But the critics have not been entirely honest. You’d never know from what they write that most of the IC presenters are solid Christians (including some Seventh-day Adventist teachers and clergy) who address topics like trends in worship, evangelism, and church demographics. You’ll only hear about the most criticizable presenters, and most of their quotes are so abstracted from context as to be misleading. Much of the criticism has nothing to do with what was said at the Innovation Conference at all, but is speculation about the speakers’ hidden agendas based on prejudiced readings of their books or articles.
The critics seem to believe that because we’ve invited these speakers, we therefore accept and endorse everything they say. That’s ridiculous, as silly as thinking that we uncritically believe everything we read in the newspaper or see on TV. I’ve heard some wonderful, helpful stuff at each IC, some that didn’t do much for me, and some nonsense. I doubt anyone has trouble sorting it out. I get more benefit from the barrage of creativity than I am troubled by what I disagree with.
How much can we learn from people “out there”? In the Old Testament God warns against interaction with the natives of the land for fear his chosen would adopt heathen ways. The central figures of the New Testament, Jesus and Paul, seem to take a more offensive stance: go out and meet others, show kindness to them, live with them, discuss faith with them, and give them an opportunity to accept Christ. Paul, himself well-versed in Greek philosophy, doesn’t tell us to bury our heads in the sand, but to test everything and retain the good (1 Thessalonians 5:21), and he draws kindly but somewhat condescending comparisons between weak Christians, who can’t be in the presence anything with which they disagree, and strong Christians, who can and should (Romans 14:1-9).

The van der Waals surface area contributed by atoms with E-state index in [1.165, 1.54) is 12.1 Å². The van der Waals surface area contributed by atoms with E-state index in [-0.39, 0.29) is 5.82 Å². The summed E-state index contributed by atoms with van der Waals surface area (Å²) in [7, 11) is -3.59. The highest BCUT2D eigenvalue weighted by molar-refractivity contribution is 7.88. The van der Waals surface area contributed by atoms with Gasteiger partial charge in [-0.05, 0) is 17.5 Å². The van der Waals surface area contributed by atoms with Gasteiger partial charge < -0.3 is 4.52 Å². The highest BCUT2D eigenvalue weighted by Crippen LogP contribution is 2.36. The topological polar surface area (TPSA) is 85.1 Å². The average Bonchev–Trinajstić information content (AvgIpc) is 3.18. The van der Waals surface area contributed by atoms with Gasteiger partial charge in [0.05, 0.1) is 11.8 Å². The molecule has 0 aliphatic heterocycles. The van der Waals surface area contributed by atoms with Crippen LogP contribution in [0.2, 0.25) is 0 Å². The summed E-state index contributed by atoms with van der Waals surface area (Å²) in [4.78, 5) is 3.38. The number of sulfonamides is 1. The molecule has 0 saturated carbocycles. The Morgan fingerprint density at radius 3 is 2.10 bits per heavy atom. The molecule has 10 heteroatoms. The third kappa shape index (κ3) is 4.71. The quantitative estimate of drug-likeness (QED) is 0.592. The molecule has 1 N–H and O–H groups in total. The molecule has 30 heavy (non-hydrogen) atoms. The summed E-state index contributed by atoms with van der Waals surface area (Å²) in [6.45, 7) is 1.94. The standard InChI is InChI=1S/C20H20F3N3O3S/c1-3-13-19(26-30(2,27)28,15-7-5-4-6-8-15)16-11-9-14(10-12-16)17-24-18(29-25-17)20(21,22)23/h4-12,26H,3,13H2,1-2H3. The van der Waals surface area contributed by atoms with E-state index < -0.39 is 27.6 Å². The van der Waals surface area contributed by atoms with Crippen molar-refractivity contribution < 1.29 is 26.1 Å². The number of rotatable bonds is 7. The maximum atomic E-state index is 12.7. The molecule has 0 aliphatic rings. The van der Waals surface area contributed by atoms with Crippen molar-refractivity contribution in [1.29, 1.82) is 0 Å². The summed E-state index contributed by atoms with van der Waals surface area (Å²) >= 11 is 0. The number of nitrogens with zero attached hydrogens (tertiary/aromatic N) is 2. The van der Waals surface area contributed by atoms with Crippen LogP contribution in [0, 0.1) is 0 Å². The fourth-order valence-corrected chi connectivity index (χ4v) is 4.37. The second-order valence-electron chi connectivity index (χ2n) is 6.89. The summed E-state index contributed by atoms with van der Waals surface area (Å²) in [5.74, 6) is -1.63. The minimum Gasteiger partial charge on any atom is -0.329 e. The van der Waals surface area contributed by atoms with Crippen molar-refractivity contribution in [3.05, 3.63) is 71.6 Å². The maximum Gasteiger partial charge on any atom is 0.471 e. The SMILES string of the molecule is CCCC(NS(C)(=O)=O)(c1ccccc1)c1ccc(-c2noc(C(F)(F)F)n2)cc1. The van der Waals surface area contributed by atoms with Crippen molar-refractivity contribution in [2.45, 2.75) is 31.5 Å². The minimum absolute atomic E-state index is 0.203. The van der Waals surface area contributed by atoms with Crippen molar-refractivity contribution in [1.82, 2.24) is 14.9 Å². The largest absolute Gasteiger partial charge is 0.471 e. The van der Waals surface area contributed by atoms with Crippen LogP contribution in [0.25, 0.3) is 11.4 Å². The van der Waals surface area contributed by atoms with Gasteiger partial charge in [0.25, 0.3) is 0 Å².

And what about cooperative ministry with other Christians? Jesus once told his disciples that some local competitors—complete strangers—casting out demons in His name were not enemies but allies (Mark 9:38-40).
In the end, though, this is probably not a difference we’ll resolve by argument. Some among us feel extremely vulnerable to the possibility of error, and are deeply, sincerely frightened that there might be a danger to them and the church. It would be nice, though, if they could disagree without so much bile—it is this, not the content of their complaints, that enervates the church even while it seems to energize them.